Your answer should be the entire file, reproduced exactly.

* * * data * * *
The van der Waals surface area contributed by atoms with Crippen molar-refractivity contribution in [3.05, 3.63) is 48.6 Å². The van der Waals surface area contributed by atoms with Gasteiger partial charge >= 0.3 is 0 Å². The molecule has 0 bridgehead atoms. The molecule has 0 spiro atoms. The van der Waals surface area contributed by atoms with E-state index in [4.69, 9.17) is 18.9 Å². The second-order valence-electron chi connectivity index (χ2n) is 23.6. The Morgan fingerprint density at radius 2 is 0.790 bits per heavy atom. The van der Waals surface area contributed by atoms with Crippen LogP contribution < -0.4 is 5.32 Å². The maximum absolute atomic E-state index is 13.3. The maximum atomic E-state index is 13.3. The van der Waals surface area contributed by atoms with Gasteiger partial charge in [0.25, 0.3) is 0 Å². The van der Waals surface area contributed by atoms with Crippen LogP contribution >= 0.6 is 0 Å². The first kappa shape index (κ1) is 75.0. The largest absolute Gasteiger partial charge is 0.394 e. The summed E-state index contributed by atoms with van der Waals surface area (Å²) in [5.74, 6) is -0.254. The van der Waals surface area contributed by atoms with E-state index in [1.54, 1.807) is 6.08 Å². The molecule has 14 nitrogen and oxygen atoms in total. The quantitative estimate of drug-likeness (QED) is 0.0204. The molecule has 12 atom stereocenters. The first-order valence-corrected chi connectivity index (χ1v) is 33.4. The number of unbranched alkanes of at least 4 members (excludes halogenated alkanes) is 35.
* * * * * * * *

The van der Waals surface area contributed by atoms with Crippen molar-refractivity contribution in [3.05, 3.63) is 48.6 Å². The van der Waals surface area contributed by atoms with Gasteiger partial charge >= 0.3 is 0 Å². The molecule has 0 bridgehead atoms. The molecule has 0 spiro atoms. The van der Waals surface area contributed by atoms with E-state index in [4.69, 9.17) is 18.9 Å². The second-order valence-electron chi connectivity index (χ2n) is 23.6. The Morgan fingerprint density at radius 2 is 0.790 bits per heavy atom. The van der Waals surface area contributed by atoms with Crippen LogP contribution < -0.4 is 5.32 Å². The maximum absolute atomic E-state index is 13.3. The maximum atomic E-state index is 13.3. The van der Waals surface area contributed by atoms with Gasteiger partial charge in [0.25, 0.3) is 0 Å². The van der Waals surface area contributed by atoms with Crippen LogP contribution >= 0.6 is 0 Å². The first kappa shape index (κ1) is 75.0. The largest absolute Gasteiger partial charge is 0.394 e. The summed E-state index contributed by atoms with van der Waals surface area (Å²) in [5.74, 6) is -0.254. The van der Waals surface area contributed by atoms with E-state index in [1.54, 1.807) is 6.08 Å². The molecule has 14 nitrogen and oxygen atoms in total. The quantitative estimate of drug-likeness (QED) is 0.0204. The molecule has 12 atom stereocenters. The first-order valence-corrected chi connectivity index (χ1v) is 33.4. The number of unbranched alkanes of at least 4 members (excludes halogenated alkanes) is 35.